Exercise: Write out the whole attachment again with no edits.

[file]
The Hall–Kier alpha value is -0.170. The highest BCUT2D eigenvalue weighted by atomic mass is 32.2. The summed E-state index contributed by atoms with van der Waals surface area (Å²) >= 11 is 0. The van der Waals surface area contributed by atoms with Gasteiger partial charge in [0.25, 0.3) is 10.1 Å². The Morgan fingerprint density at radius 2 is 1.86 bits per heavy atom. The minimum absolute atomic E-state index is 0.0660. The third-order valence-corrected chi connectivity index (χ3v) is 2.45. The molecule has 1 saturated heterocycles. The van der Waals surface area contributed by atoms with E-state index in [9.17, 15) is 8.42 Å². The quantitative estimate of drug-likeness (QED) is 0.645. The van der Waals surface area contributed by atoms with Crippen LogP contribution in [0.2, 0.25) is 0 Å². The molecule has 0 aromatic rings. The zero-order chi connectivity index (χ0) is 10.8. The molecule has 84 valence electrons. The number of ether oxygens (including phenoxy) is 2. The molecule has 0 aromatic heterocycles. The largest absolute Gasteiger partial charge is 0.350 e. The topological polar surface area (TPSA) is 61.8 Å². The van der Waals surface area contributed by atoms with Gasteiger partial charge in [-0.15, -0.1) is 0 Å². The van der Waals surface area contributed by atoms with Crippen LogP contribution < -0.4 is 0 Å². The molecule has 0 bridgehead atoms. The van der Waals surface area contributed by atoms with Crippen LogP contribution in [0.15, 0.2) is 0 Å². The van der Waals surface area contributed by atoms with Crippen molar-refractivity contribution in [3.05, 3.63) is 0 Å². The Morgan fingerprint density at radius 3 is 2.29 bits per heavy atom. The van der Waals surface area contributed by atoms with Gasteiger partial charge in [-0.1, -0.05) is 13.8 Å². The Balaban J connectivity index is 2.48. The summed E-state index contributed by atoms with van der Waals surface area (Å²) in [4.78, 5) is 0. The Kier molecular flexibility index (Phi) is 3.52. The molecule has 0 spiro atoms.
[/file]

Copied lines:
The Hall–Kier alpha value is -0.170. The highest BCUT2D eigenvalue weighted by atomic mass is 32.2. The summed E-state index contributed by atoms with van der Waals surface area (Å²) >= 11 is 0. The van der Waals surface area contributed by atoms with Gasteiger partial charge in [0.25, 0.3) is 10.1 Å². The Morgan fingerprint density at radius 2 is 1.86 bits per heavy atom. The minimum absolute atomic E-state index is 0.0660. The third-order valence-corrected chi connectivity index (χ3v) is 2.45. The molecule has 1 saturated heterocycles. The van der Waals surface area contributed by atoms with E-state index in [9.17, 15) is 8.42 Å². The quantitative estimate of drug-likeness (QED) is 0.645. The van der Waals surface area contributed by atoms with Crippen LogP contribution in [0.2, 0.25) is 0 Å². The molecule has 0 aromatic rings. The zero-order chi connectivity index (χ0) is 10.8. The molecule has 84 valence electrons. The number of ether oxygens (including phenoxy) is 2. The molecule has 0 aromatic heterocycles. The largest absolute Gasteiger partial charge is 0.350 e. The topological polar surface area (TPSA) is 61.8 Å². The van der Waals surface area contributed by atoms with Gasteiger partial charge in [-0.15, -0.1) is 0 Å². The van der Waals surface area contributed by atoms with Crippen LogP contribution < -0.4 is 0 Å². The molecule has 0 bridgehead atoms. The van der Waals surface area contributed by atoms with Crippen LogP contribution in [0.15, 0.2) is 0 Å². The van der Waals surface area contributed by atoms with Crippen molar-refractivity contribution in [3.05, 3.63) is 0 Å². The Morgan fingerprint density at radius 3 is 2.29 bits per heavy atom. The van der Waals surface area contributed by atoms with Gasteiger partial charge in [-0.1, -0.05) is 13.8 Å². The Balaban J connectivity index is 2.48. The summed E-state index contributed by atoms with van der Waals surface area (Å²) in [4.78, 5) is 0. The Kier molecular flexibility index (Phi) is 3.52. The molecule has 0 spiro atoms.